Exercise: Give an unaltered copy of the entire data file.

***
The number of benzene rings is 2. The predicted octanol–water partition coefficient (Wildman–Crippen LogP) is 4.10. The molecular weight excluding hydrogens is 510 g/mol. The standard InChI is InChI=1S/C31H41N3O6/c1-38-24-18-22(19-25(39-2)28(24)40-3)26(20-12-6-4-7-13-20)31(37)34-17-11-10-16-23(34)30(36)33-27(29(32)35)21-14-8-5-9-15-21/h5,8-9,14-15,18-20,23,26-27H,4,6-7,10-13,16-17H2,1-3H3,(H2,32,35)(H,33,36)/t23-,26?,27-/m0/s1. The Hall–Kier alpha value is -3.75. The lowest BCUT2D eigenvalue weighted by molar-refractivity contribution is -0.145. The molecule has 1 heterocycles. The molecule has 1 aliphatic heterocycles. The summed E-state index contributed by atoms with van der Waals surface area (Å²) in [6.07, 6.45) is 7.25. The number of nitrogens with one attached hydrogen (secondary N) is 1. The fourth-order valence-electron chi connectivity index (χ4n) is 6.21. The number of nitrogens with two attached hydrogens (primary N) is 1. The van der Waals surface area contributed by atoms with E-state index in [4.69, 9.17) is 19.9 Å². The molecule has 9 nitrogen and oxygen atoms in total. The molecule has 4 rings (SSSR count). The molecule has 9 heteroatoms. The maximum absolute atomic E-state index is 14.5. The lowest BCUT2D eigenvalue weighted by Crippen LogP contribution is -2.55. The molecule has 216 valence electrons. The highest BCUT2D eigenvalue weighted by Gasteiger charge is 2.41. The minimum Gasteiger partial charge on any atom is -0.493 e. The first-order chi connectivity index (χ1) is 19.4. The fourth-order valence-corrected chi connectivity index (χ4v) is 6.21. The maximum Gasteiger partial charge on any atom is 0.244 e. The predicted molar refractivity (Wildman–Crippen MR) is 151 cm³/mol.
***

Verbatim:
The number of benzene rings is 2. The predicted octanol–water partition coefficient (Wildman–Crippen LogP) is 4.10. The molecular weight excluding hydrogens is 510 g/mol. The standard InChI is InChI=1S/C31H41N3O6/c1-38-24-18-22(19-25(39-2)28(24)40-3)26(20-12-6-4-7-13-20)31(37)34-17-11-10-16-23(34)30(36)33-27(29(32)35)21-14-8-5-9-15-21/h5,8-9,14-15,18-20,23,26-27H,4,6-7,10-13,16-17H2,1-3H3,(H2,32,35)(H,33,36)/t23-,26?,27-/m0/s1. The Hall–Kier alpha value is -3.75. The lowest BCUT2D eigenvalue weighted by molar-refractivity contribution is -0.145. The molecule has 1 heterocycles. The molecule has 1 aliphatic heterocycles. The summed E-state index contributed by atoms with van der Waals surface area (Å²) in [6.07, 6.45) is 7.25. The number of nitrogens with one attached hydrogen (secondary N) is 1. The fourth-order valence-electron chi connectivity index (χ4n) is 6.21. The number of nitrogens with two attached hydrogens (primary N) is 1. The van der Waals surface area contributed by atoms with E-state index in [4.69, 9.17) is 19.9 Å². The molecule has 9 nitrogen and oxygen atoms in total. The molecule has 4 rings (SSSR count). The molecule has 9 heteroatoms. The maximum absolute atomic E-state index is 14.5. The lowest BCUT2D eigenvalue weighted by Crippen LogP contribution is -2.55. The molecule has 216 valence electrons. The highest BCUT2D eigenvalue weighted by Gasteiger charge is 2.41. The minimum Gasteiger partial charge on any atom is -0.493 e. The first-order chi connectivity index (χ1) is 19.4. The fourth-order valence-corrected chi connectivity index (χ4v) is 6.21. The maximum Gasteiger partial charge on any atom is 0.244 e. The predicted molar refractivity (Wildman–Crippen MR) is 151 cm³/mol.